5. Be Resilient
This is probably the biggest, and arguably the most important lesson I learned from Bruce Lee through this documentary. It seemed like his whole life was fight against the misrepresentation and unjust portrayal of asian males. It was a fight against racism and bigotry. The fact that even when people were facisnated with what he can do, he still had to fight for speaking parts. For instance, when he was on the Green Hornet, there was a significant pay difference as he was getting paid like an extra even though he was the second star (the main was making around $2,200 while he made only $450 and others below him in siginfiance to the show was making much more). It’s ridiculous, he even had a show that was made for him pretty much created by him, to suddenly be replaced by another actor, because they “couldn’t find an asian actor they can sell”.
I can’t say that I faced those same exact experiences, but I have had similar especially when it comes to my professional career aspirations. It’s unfortuante, but I do believe it does make us stronger and provides clarity. The beauty in Bruce Lee’s case was that it was clearly shown through his career development and the interviews he has done. If he didn’t face those hardships and challenges, he wouldn’t have obtained that perspective (yes, thats what CHIP stands for in case you didn’t know). He was forced to create his own path, and although it is unfortuante he wasn’t alive to see the success of Enter The Dragon (91 million worldwide, equivalent to $521 Million today), we all know him more than his captivating kung fu skills, but the wisdom and fight he gave to progress representation and diversity in hollywood and in our society.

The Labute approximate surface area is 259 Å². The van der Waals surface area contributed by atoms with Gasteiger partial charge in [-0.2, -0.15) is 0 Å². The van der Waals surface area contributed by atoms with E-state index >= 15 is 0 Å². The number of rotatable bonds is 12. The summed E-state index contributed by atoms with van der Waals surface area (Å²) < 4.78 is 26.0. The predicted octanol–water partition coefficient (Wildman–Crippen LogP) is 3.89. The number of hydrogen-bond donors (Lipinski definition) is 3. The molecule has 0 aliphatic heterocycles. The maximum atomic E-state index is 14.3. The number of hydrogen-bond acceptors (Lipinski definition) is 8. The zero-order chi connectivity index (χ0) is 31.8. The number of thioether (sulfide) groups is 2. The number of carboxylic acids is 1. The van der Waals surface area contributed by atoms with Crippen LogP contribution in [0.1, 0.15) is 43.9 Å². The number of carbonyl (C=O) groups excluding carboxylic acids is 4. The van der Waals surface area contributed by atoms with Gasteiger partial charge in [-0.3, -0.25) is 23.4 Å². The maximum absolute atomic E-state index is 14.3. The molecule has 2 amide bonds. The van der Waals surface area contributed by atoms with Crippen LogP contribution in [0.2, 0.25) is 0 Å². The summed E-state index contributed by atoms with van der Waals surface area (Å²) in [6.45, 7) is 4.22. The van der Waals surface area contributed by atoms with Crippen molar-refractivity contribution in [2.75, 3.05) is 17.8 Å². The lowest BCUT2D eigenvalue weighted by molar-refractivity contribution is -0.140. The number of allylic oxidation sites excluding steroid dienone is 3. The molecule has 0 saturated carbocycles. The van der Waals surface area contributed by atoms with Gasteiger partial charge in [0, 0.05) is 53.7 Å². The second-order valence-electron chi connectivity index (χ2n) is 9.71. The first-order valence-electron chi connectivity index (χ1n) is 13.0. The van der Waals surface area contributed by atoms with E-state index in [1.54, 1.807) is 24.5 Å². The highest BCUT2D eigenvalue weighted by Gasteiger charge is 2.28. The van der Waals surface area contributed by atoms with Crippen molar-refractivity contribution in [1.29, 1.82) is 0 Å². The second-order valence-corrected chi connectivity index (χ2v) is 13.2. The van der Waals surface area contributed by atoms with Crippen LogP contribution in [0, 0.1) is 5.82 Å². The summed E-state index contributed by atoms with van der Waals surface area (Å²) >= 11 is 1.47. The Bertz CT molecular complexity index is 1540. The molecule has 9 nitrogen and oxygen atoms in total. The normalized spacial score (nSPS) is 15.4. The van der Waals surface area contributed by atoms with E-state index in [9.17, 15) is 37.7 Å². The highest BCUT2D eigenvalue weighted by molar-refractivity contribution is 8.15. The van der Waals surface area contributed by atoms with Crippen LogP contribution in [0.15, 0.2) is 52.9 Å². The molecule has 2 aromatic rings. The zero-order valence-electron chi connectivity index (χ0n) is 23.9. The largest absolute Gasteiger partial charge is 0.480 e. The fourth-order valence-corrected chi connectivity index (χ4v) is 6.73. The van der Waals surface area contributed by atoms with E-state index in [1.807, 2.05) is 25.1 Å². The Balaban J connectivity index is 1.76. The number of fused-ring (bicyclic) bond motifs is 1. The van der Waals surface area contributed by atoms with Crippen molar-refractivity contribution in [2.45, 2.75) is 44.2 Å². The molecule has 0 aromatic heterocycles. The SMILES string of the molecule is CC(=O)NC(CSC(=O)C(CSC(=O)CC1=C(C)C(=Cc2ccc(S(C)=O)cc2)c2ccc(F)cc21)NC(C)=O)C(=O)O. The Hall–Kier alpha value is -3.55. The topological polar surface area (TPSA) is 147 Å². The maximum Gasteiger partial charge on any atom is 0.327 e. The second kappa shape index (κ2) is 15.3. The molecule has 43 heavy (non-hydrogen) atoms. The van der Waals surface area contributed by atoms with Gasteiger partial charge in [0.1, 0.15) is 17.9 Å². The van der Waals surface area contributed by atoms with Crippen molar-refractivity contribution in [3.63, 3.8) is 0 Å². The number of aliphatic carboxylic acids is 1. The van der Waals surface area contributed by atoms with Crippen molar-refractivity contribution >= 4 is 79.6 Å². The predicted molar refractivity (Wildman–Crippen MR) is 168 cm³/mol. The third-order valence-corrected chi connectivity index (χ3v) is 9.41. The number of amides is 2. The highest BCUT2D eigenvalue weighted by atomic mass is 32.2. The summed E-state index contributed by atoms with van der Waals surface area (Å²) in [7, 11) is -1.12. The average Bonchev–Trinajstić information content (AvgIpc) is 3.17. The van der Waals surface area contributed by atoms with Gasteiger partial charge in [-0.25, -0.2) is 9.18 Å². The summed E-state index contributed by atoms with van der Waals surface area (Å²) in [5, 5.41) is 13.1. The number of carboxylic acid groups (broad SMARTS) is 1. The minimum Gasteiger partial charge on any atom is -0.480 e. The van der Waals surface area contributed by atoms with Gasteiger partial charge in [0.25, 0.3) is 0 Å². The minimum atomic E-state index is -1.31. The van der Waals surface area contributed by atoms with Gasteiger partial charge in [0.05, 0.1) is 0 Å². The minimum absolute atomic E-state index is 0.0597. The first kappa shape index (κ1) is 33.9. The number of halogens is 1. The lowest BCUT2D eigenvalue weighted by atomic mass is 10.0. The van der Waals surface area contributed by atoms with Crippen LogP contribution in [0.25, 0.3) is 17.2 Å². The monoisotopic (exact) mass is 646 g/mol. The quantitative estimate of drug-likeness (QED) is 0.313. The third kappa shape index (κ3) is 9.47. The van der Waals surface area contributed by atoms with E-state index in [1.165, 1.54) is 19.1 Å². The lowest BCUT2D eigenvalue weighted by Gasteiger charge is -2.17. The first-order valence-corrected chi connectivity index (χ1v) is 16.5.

Let me know what you think. Were you surprised with any of these facts or tips? Can you relate? Let me know in the comments below, and make sure you subscribe to the blog so you don’t miss out on future posts!